15. Lynda Decker: Mapping Out the Future
  16. Fernando Music: From Boss to Employee
  17. Allison Henry Aver: Working Holistically
  18. Romain Raclin: Creative Space
  19. Alexander Isley: Staying Independent
  20. Agnieszka Gasparska: Small Is Sensible
  21. Bobby Martin and Jennifer Kinon: Championing Design
  22. Antonio Alcalá: What a Dream Client Looks Like
  23. Mark Pernice: From Band Member to Design Leader
  24. Tamara Gildengers Connolly: Balancing Studio and Home
  25. Araba Simpson: One Person, All Alone
  26. Matt Luckhurst: Designing for Design Firms
  27. 3 Partners on Partnering
  28. Hjalti Karlsson and Jan Wilker: Not a Lot of Verbalizing
  29. Stuart Rogers and Sam Eckersley: Sharing Responsibilities
  30. Justin Colt and Jose Fresneda: How Partners Becomes Partners
  31. Greg D'Onofrio and Patricia Belen: Two Partners, One Passion
  32. Scott Buschkuhl: At Present We Are Three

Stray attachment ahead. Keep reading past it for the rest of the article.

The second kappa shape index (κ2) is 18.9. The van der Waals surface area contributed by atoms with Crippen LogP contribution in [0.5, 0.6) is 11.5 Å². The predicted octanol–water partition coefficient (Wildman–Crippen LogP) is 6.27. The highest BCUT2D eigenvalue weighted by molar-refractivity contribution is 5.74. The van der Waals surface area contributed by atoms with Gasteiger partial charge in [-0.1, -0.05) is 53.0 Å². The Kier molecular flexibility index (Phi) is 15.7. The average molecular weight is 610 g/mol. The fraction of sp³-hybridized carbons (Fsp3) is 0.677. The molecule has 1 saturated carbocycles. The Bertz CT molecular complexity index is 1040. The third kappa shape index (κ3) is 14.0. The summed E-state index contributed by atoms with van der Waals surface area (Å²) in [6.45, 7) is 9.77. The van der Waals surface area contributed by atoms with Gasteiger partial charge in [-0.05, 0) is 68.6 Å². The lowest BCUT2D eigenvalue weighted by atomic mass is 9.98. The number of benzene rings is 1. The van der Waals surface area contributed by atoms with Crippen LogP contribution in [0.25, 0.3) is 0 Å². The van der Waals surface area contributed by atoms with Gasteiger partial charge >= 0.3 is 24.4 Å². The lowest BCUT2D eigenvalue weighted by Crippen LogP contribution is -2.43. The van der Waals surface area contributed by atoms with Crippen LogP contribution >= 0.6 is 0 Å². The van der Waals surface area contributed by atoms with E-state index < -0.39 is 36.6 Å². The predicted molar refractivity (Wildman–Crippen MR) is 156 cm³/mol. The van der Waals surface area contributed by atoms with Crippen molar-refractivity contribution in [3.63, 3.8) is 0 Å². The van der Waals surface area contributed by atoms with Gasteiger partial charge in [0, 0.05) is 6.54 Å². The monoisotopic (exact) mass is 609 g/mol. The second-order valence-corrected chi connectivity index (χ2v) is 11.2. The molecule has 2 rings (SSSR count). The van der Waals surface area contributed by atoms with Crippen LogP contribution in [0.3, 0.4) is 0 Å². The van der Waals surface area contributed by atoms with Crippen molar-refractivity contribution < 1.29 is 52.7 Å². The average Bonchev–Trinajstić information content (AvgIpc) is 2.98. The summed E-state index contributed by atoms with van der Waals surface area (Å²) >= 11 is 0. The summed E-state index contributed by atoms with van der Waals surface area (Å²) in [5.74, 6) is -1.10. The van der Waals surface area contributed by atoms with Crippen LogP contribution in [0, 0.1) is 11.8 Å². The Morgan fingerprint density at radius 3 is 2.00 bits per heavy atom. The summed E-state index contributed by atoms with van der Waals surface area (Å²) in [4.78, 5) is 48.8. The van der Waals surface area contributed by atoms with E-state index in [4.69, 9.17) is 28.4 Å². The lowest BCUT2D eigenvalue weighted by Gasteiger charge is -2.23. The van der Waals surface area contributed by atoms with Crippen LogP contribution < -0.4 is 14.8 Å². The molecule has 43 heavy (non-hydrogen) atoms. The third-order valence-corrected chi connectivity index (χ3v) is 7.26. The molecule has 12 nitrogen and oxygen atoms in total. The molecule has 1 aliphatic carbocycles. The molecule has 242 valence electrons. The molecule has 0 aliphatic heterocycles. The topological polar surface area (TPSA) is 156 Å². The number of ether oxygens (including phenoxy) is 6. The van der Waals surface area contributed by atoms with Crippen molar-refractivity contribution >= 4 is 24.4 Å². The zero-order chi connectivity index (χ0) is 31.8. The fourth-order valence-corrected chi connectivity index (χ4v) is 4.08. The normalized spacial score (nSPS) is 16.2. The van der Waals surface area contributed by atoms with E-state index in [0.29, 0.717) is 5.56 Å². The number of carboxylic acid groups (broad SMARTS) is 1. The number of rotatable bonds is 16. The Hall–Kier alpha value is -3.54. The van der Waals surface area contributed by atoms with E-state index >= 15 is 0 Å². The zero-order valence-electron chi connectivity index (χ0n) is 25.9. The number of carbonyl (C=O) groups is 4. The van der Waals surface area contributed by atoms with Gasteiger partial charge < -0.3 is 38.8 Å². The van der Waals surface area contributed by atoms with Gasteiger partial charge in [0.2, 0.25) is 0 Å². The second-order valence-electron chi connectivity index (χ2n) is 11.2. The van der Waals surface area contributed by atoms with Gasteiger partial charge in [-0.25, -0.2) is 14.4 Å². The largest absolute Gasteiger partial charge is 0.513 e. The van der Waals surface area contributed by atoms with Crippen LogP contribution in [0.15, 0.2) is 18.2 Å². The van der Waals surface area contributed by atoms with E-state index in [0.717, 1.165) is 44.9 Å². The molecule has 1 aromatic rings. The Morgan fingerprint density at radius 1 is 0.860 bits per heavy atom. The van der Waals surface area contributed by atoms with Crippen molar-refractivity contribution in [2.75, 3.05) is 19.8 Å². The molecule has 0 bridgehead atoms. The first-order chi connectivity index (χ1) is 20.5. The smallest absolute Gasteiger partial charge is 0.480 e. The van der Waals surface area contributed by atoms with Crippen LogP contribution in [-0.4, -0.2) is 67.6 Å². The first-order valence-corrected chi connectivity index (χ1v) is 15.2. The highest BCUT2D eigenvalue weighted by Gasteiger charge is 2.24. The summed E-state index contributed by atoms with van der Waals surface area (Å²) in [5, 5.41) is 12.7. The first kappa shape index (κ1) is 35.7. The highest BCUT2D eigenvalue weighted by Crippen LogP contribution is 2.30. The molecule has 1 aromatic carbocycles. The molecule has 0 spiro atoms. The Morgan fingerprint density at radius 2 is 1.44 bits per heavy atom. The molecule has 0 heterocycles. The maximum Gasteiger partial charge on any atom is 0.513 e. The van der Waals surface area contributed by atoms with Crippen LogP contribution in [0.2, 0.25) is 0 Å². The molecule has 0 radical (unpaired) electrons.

33. Two: Design Genres
  34. 4 Letters and Type
  35. Marian Bantjes: Lettering as Art and Business
  36. Andy Cruz and Rich Roat: There's a Type Designer in the House
  37. Pierre di Scuillo: Typography That Speaks Up
  38. Ross MacDonald: An Illustrator's Passion for Type
  39. Roberto de Vicq de Cumptich: For the Love of Type
  40. How Many Typefaces Can You Love? (sidebar)
  41. 5 Making Logos and Marks
  42. Mark Fox: The Mark Maker
  43. 6 Books and Book Jackets
  44. Scott-Martin Kosofsky: Making a Living Doing Books
  45. Michael Carabetta: Books and E-Books
  46. Paul Buckley: The Bookkeeper
  47. Jim Heimann: Making Visual Books
  48. 7 Editorial Design
  49. Len Small: Print Is Bouncing Back
  50. Susanna Shannon: Art Director Becomes Editor
  51. 8 Social Innovation
  52. Mark Randall: Citizen Designer